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Measuring the Interactions between Protein-Coated Microspheres and Polymer Brushes in Aqueous Solutions

Li, Wendi, Cao, Feng, He, Chuanxin, Ohno, Kohji, Ngai, To
Langmuir 2018 v.34 no.30 pp. 8798-8806
adsorption, aqueous solutions, biocompatible materials, bovine serum albumin, electrostatic interactions, hydrophilicity, ionic strength, microparticles, polymers, sodium chloride, zwitterions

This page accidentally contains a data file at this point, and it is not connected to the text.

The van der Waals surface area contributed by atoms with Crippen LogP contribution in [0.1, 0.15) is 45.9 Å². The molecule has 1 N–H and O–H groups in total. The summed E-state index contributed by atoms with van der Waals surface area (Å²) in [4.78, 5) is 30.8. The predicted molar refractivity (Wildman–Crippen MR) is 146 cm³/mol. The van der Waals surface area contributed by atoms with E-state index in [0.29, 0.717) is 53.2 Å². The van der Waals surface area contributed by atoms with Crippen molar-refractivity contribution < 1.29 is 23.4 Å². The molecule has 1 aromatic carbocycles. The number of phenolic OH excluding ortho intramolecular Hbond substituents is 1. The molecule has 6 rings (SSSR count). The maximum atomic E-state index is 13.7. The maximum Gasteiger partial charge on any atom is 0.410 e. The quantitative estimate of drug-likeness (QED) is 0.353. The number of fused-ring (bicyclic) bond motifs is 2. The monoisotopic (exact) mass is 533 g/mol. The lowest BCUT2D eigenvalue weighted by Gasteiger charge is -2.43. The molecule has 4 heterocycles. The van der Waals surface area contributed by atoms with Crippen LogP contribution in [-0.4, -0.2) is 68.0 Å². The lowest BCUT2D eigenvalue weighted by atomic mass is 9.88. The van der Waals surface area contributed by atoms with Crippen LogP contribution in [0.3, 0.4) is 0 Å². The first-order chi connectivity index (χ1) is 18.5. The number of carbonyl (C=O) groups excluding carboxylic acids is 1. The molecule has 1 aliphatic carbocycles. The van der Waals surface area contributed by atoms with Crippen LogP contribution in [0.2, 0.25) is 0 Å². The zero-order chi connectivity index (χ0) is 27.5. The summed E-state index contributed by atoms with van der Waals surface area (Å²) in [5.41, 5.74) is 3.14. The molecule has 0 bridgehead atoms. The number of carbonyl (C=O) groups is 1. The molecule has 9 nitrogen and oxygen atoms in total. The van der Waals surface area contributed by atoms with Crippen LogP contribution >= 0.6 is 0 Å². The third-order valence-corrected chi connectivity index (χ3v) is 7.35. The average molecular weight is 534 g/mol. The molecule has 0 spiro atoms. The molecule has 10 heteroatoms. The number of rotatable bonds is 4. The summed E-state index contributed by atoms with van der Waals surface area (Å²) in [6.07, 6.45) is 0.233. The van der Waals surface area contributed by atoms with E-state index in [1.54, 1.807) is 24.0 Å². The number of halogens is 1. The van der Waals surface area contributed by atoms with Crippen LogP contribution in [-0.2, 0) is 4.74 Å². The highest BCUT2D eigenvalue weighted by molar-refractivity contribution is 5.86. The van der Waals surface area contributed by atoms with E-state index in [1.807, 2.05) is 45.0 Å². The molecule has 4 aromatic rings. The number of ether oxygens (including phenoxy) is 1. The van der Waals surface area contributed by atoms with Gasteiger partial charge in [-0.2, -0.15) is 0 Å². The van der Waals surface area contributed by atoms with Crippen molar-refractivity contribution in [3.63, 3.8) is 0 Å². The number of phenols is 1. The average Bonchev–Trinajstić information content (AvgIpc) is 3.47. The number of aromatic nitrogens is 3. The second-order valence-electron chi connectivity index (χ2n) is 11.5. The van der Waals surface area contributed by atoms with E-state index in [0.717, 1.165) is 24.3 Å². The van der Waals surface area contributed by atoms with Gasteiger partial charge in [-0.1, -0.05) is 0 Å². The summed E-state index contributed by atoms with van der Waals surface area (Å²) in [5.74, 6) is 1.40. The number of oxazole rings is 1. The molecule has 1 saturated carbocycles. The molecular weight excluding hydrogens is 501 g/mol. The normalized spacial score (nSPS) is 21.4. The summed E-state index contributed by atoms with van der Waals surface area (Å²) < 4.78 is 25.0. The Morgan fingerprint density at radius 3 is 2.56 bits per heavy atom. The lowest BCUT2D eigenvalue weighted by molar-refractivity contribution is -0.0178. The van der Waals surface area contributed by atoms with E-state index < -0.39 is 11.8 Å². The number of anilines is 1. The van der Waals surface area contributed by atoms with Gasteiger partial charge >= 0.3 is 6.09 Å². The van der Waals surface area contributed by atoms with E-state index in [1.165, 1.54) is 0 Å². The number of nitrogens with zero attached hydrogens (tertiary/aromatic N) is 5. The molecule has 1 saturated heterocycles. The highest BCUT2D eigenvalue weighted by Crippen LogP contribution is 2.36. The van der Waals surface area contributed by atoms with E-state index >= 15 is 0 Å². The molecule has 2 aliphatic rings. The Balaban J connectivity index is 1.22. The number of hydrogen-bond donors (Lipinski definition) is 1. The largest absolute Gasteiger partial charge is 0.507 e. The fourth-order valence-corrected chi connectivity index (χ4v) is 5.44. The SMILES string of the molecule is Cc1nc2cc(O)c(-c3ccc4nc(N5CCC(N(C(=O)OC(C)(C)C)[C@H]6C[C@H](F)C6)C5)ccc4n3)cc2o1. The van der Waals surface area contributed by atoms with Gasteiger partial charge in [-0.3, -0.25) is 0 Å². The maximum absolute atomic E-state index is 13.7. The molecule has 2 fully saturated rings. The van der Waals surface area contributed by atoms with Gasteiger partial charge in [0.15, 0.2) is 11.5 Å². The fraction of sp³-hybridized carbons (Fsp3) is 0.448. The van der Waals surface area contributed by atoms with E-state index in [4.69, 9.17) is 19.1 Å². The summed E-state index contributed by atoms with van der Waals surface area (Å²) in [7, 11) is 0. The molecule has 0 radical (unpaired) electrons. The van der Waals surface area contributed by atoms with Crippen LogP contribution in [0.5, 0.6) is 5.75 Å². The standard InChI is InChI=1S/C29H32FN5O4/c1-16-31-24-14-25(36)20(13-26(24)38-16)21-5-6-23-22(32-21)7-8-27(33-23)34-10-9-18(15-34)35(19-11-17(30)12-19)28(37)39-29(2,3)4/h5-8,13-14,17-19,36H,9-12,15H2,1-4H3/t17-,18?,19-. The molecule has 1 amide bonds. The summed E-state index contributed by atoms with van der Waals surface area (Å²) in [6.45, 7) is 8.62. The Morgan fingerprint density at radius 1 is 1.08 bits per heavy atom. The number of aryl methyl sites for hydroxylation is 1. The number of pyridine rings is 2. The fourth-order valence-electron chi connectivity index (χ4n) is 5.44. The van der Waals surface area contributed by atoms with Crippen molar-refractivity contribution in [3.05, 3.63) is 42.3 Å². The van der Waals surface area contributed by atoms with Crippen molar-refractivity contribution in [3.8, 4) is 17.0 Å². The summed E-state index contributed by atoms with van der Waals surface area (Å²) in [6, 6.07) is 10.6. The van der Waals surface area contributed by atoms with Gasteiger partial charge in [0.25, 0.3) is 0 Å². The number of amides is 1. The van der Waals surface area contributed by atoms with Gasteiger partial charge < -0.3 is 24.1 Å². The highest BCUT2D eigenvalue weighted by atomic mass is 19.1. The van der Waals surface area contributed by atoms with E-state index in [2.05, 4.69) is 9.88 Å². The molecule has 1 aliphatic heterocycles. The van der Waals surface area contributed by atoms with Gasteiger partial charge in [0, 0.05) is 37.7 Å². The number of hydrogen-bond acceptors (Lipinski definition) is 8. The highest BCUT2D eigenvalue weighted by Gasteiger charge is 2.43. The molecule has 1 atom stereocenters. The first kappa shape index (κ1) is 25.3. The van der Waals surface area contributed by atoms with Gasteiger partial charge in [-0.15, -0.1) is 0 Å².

Hydrophilic or zwitterionic polymer-functionalized surfaces have become attractive biomaterials in bioscience and technology due to their excellent protein-resistant ability. Understanding the fundamental interactions between proteins and polymers plays an essential role in the surface design of biomaterials. In this work, we studied the interactions between bovine serum albumin (BSA) and two sorts of polymer brushes including zwitterionic poly(carboxybetaine methacrylate) (PCBMA) and hydrophilic poly[oligo(ethylene glycol) methyl ether methacrylate] (POEGMA) in NaCl aqueous solutions directly with a self-established total internal reflection microscope (TIRM) to provide a better understanding of the underlying nonfouling mechanism of polymers. Our results indicate that both the surface charge and brushes length can affect protein adsorption through electrostatic and steric repulsions, respectively. Both PCBMA- and POEGMA-coated surfaces display negative charge properties due to incomplete coverage and ionic adsorption. As a result, strong electrostatic repulsions between proteins and negatively charged polymer-coated surfaces could contribute to the resistance of protein-coated particles in solutions with low ionic strength (0.1, 0.5, and 1 mM) and disappear in solutions with high ionic strength (10 mM). The measured interaction profiles demonstrate that PCBMA brushes could provide apparent steric forces only at high ionic strength (10 mM), where zwitterionic brushes exhibit a relatively extended conformation with a lack of electrostatic forces between intra- and interpolymers. In contrast, the steric repulsion between proteins and POEGMA brushes appears when particles diffuse at low positions in all salt concentrations (0.1–10 mM) with similar steric decay lengths, which results from the unresponsiveness of POEGMA brushes to the salt stimulus.